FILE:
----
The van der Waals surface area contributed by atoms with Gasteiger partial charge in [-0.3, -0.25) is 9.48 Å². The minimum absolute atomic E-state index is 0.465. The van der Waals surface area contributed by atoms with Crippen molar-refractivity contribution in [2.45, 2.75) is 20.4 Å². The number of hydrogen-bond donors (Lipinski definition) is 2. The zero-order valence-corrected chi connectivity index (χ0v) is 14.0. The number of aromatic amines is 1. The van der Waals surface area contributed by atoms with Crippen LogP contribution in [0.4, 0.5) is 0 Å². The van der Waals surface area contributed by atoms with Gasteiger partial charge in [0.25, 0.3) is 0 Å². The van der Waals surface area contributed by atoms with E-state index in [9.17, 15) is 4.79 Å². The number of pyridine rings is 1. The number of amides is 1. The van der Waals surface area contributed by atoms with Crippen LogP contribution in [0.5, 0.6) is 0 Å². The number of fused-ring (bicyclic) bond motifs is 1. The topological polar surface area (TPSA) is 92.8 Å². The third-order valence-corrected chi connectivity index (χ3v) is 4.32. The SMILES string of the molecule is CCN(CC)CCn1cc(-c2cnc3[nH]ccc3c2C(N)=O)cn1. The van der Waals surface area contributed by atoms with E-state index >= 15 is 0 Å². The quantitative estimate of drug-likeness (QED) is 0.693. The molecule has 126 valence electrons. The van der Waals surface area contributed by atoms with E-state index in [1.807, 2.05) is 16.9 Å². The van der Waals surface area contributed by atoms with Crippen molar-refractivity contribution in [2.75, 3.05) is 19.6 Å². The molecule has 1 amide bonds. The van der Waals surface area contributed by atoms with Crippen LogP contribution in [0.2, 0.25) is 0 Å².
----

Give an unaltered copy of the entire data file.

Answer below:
The van der Waals surface area contributed by atoms with Gasteiger partial charge in [-0.3, -0.25) is 9.48 Å². The minimum absolute atomic E-state index is 0.465. The van der Waals surface area contributed by atoms with Crippen molar-refractivity contribution in [2.45, 2.75) is 20.4 Å². The number of hydrogen-bond donors (Lipinski definition) is 2. The zero-order valence-corrected chi connectivity index (χ0v) is 14.0. The number of aromatic amines is 1. The van der Waals surface area contributed by atoms with Crippen LogP contribution in [0.4, 0.5) is 0 Å². The van der Waals surface area contributed by atoms with Gasteiger partial charge in [0.25, 0.3) is 0 Å². The van der Waals surface area contributed by atoms with E-state index in [9.17, 15) is 4.79 Å². The number of pyridine rings is 1. The number of amides is 1. The van der Waals surface area contributed by atoms with Crippen LogP contribution in [0.5, 0.6) is 0 Å². The number of fused-ring (bicyclic) bond motifs is 1. The topological polar surface area (TPSA) is 92.8 Å². The third-order valence-corrected chi connectivity index (χ3v) is 4.32. The SMILES string of the molecule is CCN(CC)CCn1cc(-c2cnc3[nH]ccc3c2C(N)=O)cn1. The van der Waals surface area contributed by atoms with E-state index >= 15 is 0 Å². The quantitative estimate of drug-likeness (QED) is 0.693. The molecule has 126 valence electrons. The van der Waals surface area contributed by atoms with E-state index in [1.807, 2.05) is 16.9 Å². The van der Waals surface area contributed by atoms with Crippen molar-refractivity contribution in [2.75, 3.05) is 19.6 Å². The molecule has 1 amide bonds. The van der Waals surface area contributed by atoms with Crippen LogP contribution in [0.2, 0.25) is 0 Å².